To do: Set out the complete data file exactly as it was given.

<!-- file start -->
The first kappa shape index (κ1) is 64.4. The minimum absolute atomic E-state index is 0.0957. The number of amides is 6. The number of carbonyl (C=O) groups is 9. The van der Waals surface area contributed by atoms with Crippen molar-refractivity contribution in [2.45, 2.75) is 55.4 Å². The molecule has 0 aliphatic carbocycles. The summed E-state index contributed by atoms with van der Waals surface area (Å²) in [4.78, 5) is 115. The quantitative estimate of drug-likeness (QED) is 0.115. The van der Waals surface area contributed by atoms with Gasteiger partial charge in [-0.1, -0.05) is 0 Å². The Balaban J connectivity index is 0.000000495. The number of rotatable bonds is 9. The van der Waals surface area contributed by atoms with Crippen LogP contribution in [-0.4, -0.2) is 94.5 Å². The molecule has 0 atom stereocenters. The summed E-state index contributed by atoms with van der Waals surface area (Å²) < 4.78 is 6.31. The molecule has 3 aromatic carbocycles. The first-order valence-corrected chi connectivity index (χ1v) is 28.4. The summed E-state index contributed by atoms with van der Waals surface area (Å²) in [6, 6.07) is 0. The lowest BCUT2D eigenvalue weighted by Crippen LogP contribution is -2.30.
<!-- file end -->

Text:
The first kappa shape index (κ1) is 64.4. The minimum absolute atomic E-state index is 0.0957. The number of amides is 6. The number of carbonyl (C=O) groups is 9. The van der Waals surface area contributed by atoms with Crippen molar-refractivity contribution in [2.45, 2.75) is 55.4 Å². The molecule has 0 aliphatic carbocycles. The summed E-state index contributed by atoms with van der Waals surface area (Å²) in [4.78, 5) is 115. The quantitative estimate of drug-likeness (QED) is 0.115. The van der Waals surface area contributed by atoms with Gasteiger partial charge in [-0.1, -0.05) is 0 Å². The Balaban J connectivity index is 0.000000495. The number of rotatable bonds is 9. The van der Waals surface area contributed by atoms with Crippen LogP contribution in [-0.4, -0.2) is 94.5 Å². The molecule has 0 atom stereocenters. The summed E-state index contributed by atoms with van der Waals surface area (Å²) < 4.78 is 6.31. The molecule has 3 aromatic carbocycles. The first-order valence-corrected chi connectivity index (χ1v) is 28.4. The summed E-state index contributed by atoms with van der Waals surface area (Å²) in [6, 6.07) is 0. The lowest BCUT2D eigenvalue weighted by Crippen LogP contribution is -2.30.